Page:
Connecting state and local government leaders

A Program Like Adopt-a-Highway, But for Neglected Flood Channels


Connecting state and local government leaders

In Southern California, Orange County is using public-private collaboration to reduce urban runoff.

Orange County’s flood control channels are by no means aesthetically pleasing, and trash and graffiti only exacerbate the problem. So government developed the Adopt-a-Channel program to promote community stewardship and mitigate pollutants and “urban runoff”.

The county has more than 380 miles of flood control channels, and trash and debris—often from homeless encampments—slowly flow toward storm drains.

In December 2015, the county’s Board of Supervisors approved the channel adoption program, which relies on public-private collaborations.

“One of our goals is to teach people about the connectivity between different ecosystems,” said Grace Adams, director of the program partner Bolsa Chica Conservancy, in this a recently published California State Association of Counties . “Flood control channels can include a number of different chemicals, harmful things and substances that come directly into the Bolsa Chica Wetlands.”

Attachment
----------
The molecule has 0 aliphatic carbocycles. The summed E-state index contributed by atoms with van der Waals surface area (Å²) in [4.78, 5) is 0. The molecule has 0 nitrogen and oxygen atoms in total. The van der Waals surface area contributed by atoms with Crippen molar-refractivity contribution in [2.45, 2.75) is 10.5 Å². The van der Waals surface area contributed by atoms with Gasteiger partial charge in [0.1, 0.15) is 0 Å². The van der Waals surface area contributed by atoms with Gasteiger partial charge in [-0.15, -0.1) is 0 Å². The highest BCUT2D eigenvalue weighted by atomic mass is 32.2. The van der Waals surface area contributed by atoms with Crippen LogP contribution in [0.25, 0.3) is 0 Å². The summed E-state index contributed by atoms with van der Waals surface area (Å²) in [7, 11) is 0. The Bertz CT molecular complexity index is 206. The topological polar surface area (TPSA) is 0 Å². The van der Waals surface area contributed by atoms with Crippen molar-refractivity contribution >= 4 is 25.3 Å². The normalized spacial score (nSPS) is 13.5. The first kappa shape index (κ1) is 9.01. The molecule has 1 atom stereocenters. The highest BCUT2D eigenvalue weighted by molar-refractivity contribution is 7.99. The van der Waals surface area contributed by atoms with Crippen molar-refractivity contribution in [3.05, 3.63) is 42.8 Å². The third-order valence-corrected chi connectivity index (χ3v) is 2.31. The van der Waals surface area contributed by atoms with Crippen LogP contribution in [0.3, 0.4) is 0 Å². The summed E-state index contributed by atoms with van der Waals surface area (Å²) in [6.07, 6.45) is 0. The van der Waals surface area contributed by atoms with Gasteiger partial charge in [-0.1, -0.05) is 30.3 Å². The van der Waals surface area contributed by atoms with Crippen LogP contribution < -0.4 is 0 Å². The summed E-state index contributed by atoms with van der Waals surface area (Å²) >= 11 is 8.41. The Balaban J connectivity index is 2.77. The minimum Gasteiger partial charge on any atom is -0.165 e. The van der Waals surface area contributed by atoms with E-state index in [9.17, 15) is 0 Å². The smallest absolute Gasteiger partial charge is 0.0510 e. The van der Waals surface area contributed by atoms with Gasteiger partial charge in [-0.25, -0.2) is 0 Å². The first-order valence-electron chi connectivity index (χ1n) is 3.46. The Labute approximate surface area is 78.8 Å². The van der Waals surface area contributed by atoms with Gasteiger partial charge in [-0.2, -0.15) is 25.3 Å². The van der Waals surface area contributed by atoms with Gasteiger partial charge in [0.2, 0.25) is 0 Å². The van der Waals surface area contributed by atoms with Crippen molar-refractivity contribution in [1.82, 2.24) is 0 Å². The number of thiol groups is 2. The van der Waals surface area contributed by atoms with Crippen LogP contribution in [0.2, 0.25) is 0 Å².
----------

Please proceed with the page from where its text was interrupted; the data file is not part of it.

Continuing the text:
Another partner, The Ranch at Laguna Beach golf resort, is only 300 yards from the ocean, which it has an interest in preserving. Civil engineering company Tetra Tech selected a portion of the channels close to its offices.

To date, Adopt a Channel has covered up 45,000 square feet of graffiti and picked up 9,000 tons of trash, according to Frank Dela Vera, the Disneyland Resort’s environmental affairs director.

“Public-private partnerships are the way to go in this day and age,” said Kimberly Buss, county environmental resources specialist. “With our limited resources, it’s made a huge difference.”

Dave Nyczepir is a News Editor at Government Executive’s Route Fifty and is based in Washington, D.C.

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